When working with the legacy Ember object model, EmberObject, there are a number of caveats and limitations you need to be aware of. For today, these caveats and limitations apply to any classes which extend directly from EmberObject, or which extend classes which themselves extend EmberObject:

  • Component – meaning classic Ember components, which imported from @ember/component, not Glimmer components which are imported from @glimmer/component and do not extend the EmberObject base class.

  • Controller

  • Helper – note that this applies only to the class form. Function-based helpers do not involve the EmberObject base class.

  • Route

  • Router

  • Service

  • Ember Data’s Model class

Additionally, Ember’s mixin system is deeply linked to the semantics and implementation details of EmberObject, and it has the most caveats and limitations.

In the future, some of these may be able to drop their EmberObject base class dependency, but that will not happen till at least the next major version of Ember, and these guides will be updated when that happens.

Mixins and classic class syntax

The Ember mixin system is the legacy Ember construct TypeScript supports least well, as described in Mixins. While this may not be intuitively obvious, the classic class syntax simply is the mixin system. Every classic class creation is a case of mixing together multiple objects to create a new base class with a shared prototype. The result is that any time you see the classic .extend({ ... }) syntax, regardless of whether there is a named mixin involved, you are dealing with Ember's legacy mixin system. This in turn means that you are dealing with the parts of Ember which TypeScript is least able to handle well.

While we describe here how to use types with classic (mixin-based) classes insofar as they do work, there are many failure modes. As a result, we strongly recommend moving away from both classic classes and mixins, and as quickly as possible. This is the direction the Ember ecosystem as a whole is moving, but it is especially important for TypeScript users.

The Ember Atlas includes guides for migrating from classic classes to native classes, along with a variety of patterns for dealing with specific kinds of mixins in your codebase.

Failure modes

You often need to define this in actions hashes, computed properties, etc. That in turn often leads to problems with self-referential this: TypeScript simply cannot figure out how to stop recursing through the definitions of the type.

Additionally, even when you get past the endlessly-recursive type definition problems, when enough mixins are resolved TypeScript will occasionally just give up because it cannot resolve the property or method you're interested in across the many shared base classes.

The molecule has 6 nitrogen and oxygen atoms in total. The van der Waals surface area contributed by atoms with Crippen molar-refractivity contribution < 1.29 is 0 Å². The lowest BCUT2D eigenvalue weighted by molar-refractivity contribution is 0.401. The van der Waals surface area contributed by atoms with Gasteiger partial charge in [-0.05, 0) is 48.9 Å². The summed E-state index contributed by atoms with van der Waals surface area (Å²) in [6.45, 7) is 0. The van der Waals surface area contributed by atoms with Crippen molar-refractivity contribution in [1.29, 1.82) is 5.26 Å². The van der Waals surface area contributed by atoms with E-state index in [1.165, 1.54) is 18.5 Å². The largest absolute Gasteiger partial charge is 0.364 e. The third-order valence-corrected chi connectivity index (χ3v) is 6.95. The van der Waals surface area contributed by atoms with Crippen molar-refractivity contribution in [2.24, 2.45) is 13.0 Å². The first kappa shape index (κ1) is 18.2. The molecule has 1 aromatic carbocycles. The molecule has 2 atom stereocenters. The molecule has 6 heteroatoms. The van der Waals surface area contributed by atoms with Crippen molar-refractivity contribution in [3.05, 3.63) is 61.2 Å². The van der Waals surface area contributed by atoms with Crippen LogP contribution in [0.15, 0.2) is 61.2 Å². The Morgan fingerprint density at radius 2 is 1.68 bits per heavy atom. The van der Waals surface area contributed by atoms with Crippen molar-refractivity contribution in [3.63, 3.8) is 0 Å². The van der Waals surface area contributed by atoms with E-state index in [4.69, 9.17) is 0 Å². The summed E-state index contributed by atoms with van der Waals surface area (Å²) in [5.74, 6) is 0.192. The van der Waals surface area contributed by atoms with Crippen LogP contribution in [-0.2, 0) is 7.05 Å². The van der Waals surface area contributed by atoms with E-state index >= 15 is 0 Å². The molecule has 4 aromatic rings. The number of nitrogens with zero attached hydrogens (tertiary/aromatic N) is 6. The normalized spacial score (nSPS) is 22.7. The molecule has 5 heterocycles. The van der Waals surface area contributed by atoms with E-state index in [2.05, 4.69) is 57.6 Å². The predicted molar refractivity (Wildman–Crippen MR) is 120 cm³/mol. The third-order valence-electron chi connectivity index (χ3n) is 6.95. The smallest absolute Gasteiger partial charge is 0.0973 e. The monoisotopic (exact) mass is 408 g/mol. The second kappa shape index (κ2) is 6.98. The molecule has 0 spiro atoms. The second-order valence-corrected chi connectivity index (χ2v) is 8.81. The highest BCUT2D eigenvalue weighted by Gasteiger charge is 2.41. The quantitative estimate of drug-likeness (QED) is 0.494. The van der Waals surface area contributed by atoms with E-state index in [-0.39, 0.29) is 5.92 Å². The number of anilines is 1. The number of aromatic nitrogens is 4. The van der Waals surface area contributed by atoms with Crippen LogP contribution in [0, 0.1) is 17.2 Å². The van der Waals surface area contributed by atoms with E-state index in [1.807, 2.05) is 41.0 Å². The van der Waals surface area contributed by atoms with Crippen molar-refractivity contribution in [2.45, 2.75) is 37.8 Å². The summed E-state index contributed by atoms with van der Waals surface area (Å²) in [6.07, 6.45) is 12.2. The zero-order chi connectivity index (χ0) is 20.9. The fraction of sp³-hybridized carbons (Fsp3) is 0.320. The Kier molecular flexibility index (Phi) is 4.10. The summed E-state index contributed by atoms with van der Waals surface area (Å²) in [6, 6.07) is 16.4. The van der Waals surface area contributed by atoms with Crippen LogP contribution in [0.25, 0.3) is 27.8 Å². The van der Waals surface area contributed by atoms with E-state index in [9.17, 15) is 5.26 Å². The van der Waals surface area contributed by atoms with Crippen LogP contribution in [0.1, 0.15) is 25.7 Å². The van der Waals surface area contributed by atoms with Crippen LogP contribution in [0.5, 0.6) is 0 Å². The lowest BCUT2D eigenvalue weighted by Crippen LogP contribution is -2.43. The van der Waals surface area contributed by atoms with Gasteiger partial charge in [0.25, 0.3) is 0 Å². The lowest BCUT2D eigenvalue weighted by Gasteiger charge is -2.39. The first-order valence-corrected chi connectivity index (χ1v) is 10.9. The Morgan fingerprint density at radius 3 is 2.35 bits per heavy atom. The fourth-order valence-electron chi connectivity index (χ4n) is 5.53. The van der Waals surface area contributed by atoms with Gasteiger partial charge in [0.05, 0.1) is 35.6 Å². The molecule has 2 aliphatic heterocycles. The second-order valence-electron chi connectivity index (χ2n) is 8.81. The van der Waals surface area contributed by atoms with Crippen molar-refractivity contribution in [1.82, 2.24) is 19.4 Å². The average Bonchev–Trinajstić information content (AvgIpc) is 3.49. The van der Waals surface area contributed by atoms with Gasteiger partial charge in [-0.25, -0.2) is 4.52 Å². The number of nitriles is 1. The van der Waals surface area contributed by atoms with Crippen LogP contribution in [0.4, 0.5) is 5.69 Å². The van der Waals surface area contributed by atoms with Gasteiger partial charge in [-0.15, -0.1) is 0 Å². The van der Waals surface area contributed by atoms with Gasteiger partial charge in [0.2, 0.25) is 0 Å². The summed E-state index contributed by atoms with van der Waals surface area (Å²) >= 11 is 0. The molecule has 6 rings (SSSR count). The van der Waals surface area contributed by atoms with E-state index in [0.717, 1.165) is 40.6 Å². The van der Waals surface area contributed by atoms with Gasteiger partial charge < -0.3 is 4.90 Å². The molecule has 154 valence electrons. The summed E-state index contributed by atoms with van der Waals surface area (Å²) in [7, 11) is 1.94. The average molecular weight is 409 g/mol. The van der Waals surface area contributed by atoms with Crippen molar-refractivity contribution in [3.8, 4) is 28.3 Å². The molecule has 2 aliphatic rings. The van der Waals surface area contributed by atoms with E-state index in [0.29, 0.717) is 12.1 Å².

Finally, when you have "zebra-striping" of your classes between classic classes and native classes, your types will often stop resolving.

Native classes


In general, we recommend (following the Ember Octane guides) that any class which extends directly from the EmberObject base class eliminate any use of EmberObject-specific API and convert to standalone class, with no base class at all. You can follow the ember-classic-decorator workflow to eliminate the base class—switching from init to constructor, getting rid of uses of methods like this.set and this.get in favor of using standalone set and get, and so on.

EmberObject-descended classes

The framework base classes which depend on EmberObject cannot follow the exact same path. However, as long as you are using native class syntax, all of these (Component, Controller, Helper, etc.) work nicely and safely with TypeScript. In each of these cases, the same caveats apply as with EmberObject itself, and you should follow the ember-classic-decorator workflow with them as well if you are converting an existing app or addon. However, because these base classes themselves descend from EmberObject, you will not be able to remove the base classes as you can with your own classes which descend directly from EmberObject. Instead, you will continue to extend from the Ember base classes:

import Component from '@ember/component';
export default class Profile extends Component {}
import Controller from '@ember/controller';
export default class IndexController extends Controller {}
import Helper from '@ember/component/helper';
export default class Localize extends Helper {}
import Route from '@ember/routing/route';
export default class ApplicationRoute extends Route {}
import EmberRouter from '@ember/routing/router'
export default class AppRouter extends EmberRouter {}
import Service from '@ember/service';
export default class Session extends Service {}
import Model from '@ember-data/model';
export default class User extends Model {}

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